NEW YORK --Two of the world's largest telecommunications companies, Northern Telecom Ltd. of Canada and Motorola Inc. of the United States, said yesterday that they planned to market their equipment jointly to large operators of cellular telephone systems, many of which have been buying equipment from rivals such as AT&T; and LM Ericsson AB of Sweden.
The move is intended to strengthen the competitiveness of both companies, which had competed directly in some digital switches, the giant multimillion-dollar computers that can field thousands of calls.
Northern Telecom, which had revenues of $8.2 billion last year, and Motorola, which had $11.3 billion, are combining their marketing staffs and product lines to design products using the companies' merged expertise.
The 50-50 venture will seek to take advantage of the companies' strengths.
Northern Telecom is the biggest maker of central-office digital switches, the electronics that can fill an office floor and that compete directly with those of American Telephone & Telegraph Co.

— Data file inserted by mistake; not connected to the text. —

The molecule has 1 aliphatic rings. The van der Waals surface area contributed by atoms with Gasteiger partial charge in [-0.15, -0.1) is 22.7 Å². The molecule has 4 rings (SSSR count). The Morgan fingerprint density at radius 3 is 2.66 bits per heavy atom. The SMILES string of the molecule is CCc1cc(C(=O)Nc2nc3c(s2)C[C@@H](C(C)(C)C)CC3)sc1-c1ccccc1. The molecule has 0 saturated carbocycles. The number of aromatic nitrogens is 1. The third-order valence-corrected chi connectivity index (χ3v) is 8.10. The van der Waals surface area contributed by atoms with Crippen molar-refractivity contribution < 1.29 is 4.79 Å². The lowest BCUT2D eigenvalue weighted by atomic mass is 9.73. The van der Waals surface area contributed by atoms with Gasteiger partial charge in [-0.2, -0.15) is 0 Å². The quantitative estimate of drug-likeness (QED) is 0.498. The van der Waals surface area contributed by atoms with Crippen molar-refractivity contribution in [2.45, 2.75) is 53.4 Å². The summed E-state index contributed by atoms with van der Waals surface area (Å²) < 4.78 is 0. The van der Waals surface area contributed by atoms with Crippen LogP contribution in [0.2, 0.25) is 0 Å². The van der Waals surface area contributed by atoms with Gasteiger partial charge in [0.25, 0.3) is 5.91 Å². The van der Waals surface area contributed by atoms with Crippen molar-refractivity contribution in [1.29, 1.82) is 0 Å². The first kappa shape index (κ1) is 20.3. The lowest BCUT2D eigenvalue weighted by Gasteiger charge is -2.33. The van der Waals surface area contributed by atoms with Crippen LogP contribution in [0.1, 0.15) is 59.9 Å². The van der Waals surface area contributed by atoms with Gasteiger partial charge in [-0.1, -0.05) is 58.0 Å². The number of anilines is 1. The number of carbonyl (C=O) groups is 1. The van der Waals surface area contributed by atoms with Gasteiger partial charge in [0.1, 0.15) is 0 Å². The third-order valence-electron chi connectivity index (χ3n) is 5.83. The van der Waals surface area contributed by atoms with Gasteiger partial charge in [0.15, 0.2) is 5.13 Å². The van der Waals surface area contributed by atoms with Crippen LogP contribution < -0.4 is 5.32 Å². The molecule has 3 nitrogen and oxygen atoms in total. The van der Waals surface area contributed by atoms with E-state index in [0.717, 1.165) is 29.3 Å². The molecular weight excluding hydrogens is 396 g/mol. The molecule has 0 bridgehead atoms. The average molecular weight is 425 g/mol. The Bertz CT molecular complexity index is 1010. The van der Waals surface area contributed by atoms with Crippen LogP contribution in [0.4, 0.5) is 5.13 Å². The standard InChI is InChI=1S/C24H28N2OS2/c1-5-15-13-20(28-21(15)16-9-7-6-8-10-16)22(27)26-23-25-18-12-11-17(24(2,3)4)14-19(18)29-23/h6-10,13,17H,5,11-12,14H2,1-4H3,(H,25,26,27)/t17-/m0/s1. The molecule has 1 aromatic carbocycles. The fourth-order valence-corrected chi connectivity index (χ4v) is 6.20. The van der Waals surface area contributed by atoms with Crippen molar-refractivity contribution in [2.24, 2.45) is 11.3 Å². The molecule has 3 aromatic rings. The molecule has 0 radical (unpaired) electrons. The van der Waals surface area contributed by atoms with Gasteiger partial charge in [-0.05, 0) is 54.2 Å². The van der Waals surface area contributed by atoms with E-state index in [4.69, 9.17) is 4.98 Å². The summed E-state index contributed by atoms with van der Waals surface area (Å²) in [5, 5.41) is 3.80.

Motorola is the largest maker of radio transmission equipment for cellular operators and cellular telephones, including the popular Micro-tac, one of the smallest pocket phones on the market.
The venture, to be based in the Chicago area, will try to sell to cellular operators in the United States, Canada and Latin America, but not in Europe yet.
The venture will have at least $500 million in revenues in its first year from existing contracts and a staff of 800 to 1,000 consisting of current employees, officials of both companies said at a news conference in Manhattan yesterday.
The companies plan to spend "several hundreds of millions of dollars" to begin the venture, officials said.
Analysts say that Motorola, based in Schaumburg, Ill., and Northern Telecom, with headquarters in Mississauga, Ontario, have been losing large contracts in recent years.